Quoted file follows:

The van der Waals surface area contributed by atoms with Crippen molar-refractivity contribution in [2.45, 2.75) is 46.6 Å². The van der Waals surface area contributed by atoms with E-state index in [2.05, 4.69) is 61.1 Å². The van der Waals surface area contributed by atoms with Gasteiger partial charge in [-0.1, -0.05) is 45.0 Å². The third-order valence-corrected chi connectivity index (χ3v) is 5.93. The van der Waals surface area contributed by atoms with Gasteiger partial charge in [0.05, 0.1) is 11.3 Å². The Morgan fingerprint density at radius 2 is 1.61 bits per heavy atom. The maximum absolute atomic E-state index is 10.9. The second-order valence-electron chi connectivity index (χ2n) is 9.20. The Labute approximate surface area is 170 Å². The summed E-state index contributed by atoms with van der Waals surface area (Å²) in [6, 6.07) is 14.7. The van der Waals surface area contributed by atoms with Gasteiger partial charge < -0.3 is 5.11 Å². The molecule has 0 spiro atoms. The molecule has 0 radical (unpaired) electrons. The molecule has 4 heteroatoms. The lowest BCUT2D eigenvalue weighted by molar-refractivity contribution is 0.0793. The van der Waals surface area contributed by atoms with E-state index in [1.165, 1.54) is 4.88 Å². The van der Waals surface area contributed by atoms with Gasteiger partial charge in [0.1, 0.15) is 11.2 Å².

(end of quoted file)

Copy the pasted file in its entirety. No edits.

The van der Waals surface area contributed by atoms with Crippen molar-refractivity contribution in [2.45, 2.75) is 46.6 Å². The van der Waals surface area contributed by atoms with E-state index in [2.05, 4.69) is 61.1 Å². The van der Waals surface area contributed by atoms with Gasteiger partial charge in [-0.1, -0.05) is 45.0 Å². The third-order valence-corrected chi connectivity index (χ3v) is 5.93. The van der Waals surface area contributed by atoms with Gasteiger partial charge in [0.05, 0.1) is 11.3 Å². The Morgan fingerprint density at radius 2 is 1.61 bits per heavy atom. The maximum absolute atomic E-state index is 10.9. The second-order valence-electron chi connectivity index (χ2n) is 9.20. The Labute approximate surface area is 170 Å². The summed E-state index contributed by atoms with van der Waals surface area (Å²) in [6, 6.07) is 14.7. The van der Waals surface area contributed by atoms with Gasteiger partial charge < -0.3 is 5.11 Å². The molecule has 0 spiro atoms. The molecule has 0 radical (unpaired) electrons. The molecule has 4 heteroatoms. The lowest BCUT2D eigenvalue weighted by molar-refractivity contribution is 0.0793. The van der Waals surface area contributed by atoms with E-state index in [1.165, 1.54) is 4.88 Å². The van der Waals surface area contributed by atoms with Gasteiger partial charge in [0.1, 0.15) is 11.2 Å².